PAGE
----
Celebrate the long days and short nights of the summer solstice

by Karen Bradbury
Stripes Europe

As many of us will remember from our school days, for those of us living in the Northern Hemisphere, the longest day and shortest night of the year occurs at the time of the summer solstice, which occurs on or about June 21 each year. For those based in Germany, the summer solstice of 2019 will occur at 5:54 p.m. local time on June 21.

From an astronomical point of view, the summer solstice is considered the first day of summer; ask a meteorologist, however, and he or she would likely counter that the summer has already come. Meteorologists base their conceptions of the four seasons on full months of the year, or said another way, summer is considered the season between June 1 and August 31.

The summer solstice occurs when the earth's inclination toward the sun is at a maximum. The sun is directly over the Tropic of Cancer, and for every place north of this circle of latitude, the sun is at its highest point in the sky and we experience the most hours of daylight.

However, you prefer to slice and dice your seasons, that moment in time when the sun reaches the highest point in the sky has long been considered special, even magical. The massive rocks of Stonehenge, England’s famous prehistoric landmark, align with the solstice, making it a wildly popular place for sunrise visits on the day and one of the few times a year when site manager English Heritage allows visitors up-close access to the stone monoliths.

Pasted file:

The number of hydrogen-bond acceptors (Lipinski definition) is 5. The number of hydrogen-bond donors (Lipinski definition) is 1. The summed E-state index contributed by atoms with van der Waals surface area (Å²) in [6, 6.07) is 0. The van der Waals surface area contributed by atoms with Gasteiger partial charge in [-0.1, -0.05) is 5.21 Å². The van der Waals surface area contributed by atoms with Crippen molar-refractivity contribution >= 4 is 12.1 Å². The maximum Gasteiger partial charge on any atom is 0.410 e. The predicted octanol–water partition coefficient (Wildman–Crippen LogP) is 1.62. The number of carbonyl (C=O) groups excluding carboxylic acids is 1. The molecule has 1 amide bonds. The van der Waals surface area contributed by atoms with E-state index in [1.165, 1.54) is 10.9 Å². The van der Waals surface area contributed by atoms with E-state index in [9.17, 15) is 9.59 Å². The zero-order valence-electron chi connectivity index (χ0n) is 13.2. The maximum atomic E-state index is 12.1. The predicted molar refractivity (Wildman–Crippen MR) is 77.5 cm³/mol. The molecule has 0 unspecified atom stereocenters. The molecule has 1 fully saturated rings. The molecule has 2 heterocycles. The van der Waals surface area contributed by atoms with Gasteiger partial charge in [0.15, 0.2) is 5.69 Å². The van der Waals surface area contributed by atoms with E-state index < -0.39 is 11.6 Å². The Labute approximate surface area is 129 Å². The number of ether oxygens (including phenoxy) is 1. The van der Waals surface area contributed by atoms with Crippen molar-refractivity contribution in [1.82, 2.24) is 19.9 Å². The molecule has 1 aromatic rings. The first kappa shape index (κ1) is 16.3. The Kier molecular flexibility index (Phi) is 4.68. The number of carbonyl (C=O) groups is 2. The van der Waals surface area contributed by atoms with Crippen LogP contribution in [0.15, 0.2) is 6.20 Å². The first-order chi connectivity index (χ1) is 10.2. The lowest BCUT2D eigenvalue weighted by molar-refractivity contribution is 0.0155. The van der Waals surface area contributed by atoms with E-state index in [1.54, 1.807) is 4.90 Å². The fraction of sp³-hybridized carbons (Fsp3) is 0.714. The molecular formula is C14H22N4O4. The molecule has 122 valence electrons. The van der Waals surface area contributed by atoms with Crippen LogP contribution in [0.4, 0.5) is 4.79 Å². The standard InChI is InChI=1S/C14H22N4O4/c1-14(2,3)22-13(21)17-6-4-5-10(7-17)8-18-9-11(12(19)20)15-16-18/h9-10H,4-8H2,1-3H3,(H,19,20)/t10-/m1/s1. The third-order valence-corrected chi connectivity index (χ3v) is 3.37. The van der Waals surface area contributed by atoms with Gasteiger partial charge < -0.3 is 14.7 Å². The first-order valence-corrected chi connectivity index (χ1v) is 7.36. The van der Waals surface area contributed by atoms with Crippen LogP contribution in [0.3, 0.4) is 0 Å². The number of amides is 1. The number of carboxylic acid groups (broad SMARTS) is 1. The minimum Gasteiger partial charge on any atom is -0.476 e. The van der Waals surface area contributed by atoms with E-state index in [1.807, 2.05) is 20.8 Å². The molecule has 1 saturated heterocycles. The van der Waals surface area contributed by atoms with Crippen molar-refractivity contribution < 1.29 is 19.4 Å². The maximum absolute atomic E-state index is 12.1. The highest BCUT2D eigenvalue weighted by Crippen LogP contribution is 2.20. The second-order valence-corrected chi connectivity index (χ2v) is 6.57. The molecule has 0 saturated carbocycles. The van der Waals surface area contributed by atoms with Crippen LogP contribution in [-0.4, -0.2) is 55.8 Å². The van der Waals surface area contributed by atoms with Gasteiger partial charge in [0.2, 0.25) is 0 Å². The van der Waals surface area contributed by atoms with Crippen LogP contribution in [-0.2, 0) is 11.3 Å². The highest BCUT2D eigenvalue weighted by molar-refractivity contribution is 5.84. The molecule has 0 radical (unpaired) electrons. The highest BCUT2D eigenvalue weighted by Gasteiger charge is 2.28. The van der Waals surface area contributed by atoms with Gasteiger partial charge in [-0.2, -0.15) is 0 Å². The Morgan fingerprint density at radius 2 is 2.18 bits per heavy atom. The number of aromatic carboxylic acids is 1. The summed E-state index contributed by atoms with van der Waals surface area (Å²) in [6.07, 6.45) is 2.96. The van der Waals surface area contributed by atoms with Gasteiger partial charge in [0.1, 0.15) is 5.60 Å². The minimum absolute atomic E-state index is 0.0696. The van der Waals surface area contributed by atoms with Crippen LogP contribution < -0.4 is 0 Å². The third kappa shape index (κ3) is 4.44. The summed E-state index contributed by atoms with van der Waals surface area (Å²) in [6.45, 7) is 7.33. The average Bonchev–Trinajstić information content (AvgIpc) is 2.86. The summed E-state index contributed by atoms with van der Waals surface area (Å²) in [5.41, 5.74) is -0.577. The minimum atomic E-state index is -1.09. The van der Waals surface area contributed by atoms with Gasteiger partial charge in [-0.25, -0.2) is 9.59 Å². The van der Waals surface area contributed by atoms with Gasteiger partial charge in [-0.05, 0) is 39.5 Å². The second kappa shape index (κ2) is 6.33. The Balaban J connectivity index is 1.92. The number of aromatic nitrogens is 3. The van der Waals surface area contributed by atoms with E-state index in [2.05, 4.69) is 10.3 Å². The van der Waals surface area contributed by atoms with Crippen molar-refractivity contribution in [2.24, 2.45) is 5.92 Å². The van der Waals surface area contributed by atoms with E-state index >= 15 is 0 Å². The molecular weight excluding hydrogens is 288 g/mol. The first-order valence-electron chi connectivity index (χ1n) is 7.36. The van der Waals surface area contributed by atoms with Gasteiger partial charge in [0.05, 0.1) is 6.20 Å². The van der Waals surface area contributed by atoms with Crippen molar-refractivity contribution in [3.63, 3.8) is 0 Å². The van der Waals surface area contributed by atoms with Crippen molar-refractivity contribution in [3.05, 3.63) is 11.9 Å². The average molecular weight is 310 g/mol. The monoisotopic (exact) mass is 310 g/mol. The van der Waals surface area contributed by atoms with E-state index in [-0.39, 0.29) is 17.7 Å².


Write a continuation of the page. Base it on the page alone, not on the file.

Many European cultures celebrate this time of year with rituals and holidays. Days closely related to the summer solstice include Midsummer and St. John’s Eve on June 23, a celebration on the evening before the feast day of St. John the Baptist. 

While it’s mostly the countries in the far northern latitudes – Sweden and Finland, for example – where the celebrations are most fervent, the day of the Sonnenwende doesn’t pass completely unnoticed in Germany.

Sonnwendfeuer is the tradition of alighting bonfires on high Alpine mountain peaks. Sacks stuffed with sawdust and oil are hauled up the steep slopes and arranged into the shapes of crosses or other symbols. As dusk falls on June 23, they’re set alight, creating points of light upon the stark stone mountain faces. Grainau is one place to witness such a phenomenon. On June 23, the Zugspitzbahn train extends its operating hours to allow visitors access to the Sonnenalm on Johanni am Wank, where a traditional party with live music takes place. A bonfire is lit, and guests can enjoy a panorama of the fires dotting the nearby mountain ranges.  Entry is free.

In other parts of the country, local organizations dedicated to preserving traditional culture often organize celebrations on or around midsummer and the solstice. It’s a great excuse to party in the great outdoors and enjoy all that wonderful late-night light. As with every seasonal phenomenon, these days will be gone all too quickly, so treasure them while they’re here.

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